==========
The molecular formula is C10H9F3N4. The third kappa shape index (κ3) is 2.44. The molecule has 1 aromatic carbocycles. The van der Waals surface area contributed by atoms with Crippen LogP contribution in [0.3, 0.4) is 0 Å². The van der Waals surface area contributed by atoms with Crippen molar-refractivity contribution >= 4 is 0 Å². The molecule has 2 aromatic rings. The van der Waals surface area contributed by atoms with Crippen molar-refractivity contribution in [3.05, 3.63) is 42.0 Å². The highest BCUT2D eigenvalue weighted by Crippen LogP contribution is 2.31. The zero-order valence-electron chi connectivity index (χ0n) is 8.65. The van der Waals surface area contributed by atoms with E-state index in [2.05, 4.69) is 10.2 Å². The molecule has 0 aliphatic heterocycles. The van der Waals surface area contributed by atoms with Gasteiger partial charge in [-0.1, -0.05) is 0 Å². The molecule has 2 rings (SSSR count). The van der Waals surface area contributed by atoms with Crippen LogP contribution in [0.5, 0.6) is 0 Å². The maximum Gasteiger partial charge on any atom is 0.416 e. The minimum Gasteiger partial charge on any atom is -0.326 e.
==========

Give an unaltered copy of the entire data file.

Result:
The molecular formula is C10H9F3N4. The third kappa shape index (κ3) is 2.44. The molecule has 1 aromatic carbocycles. The van der Waals surface area contributed by atoms with Crippen LogP contribution in [0.3, 0.4) is 0 Å². The van der Waals surface area contributed by atoms with Crippen molar-refractivity contribution >= 4 is 0 Å². The molecule has 2 aromatic rings. The van der Waals surface area contributed by atoms with Crippen molar-refractivity contribution in [3.05, 3.63) is 42.0 Å². The highest BCUT2D eigenvalue weighted by Crippen LogP contribution is 2.31. The zero-order valence-electron chi connectivity index (χ0n) is 8.65. The van der Waals surface area contributed by atoms with E-state index in [2.05, 4.69) is 10.2 Å². The molecule has 0 aliphatic heterocycles. The van der Waals surface area contributed by atoms with Gasteiger partial charge in [-0.1, -0.05) is 0 Å². The molecule has 2 rings (SSSR count). The van der Waals surface area contributed by atoms with Crippen LogP contribution in [0.5, 0.6) is 0 Å². The maximum Gasteiger partial charge on any atom is 0.416 e. The minimum Gasteiger partial charge on any atom is -0.326 e.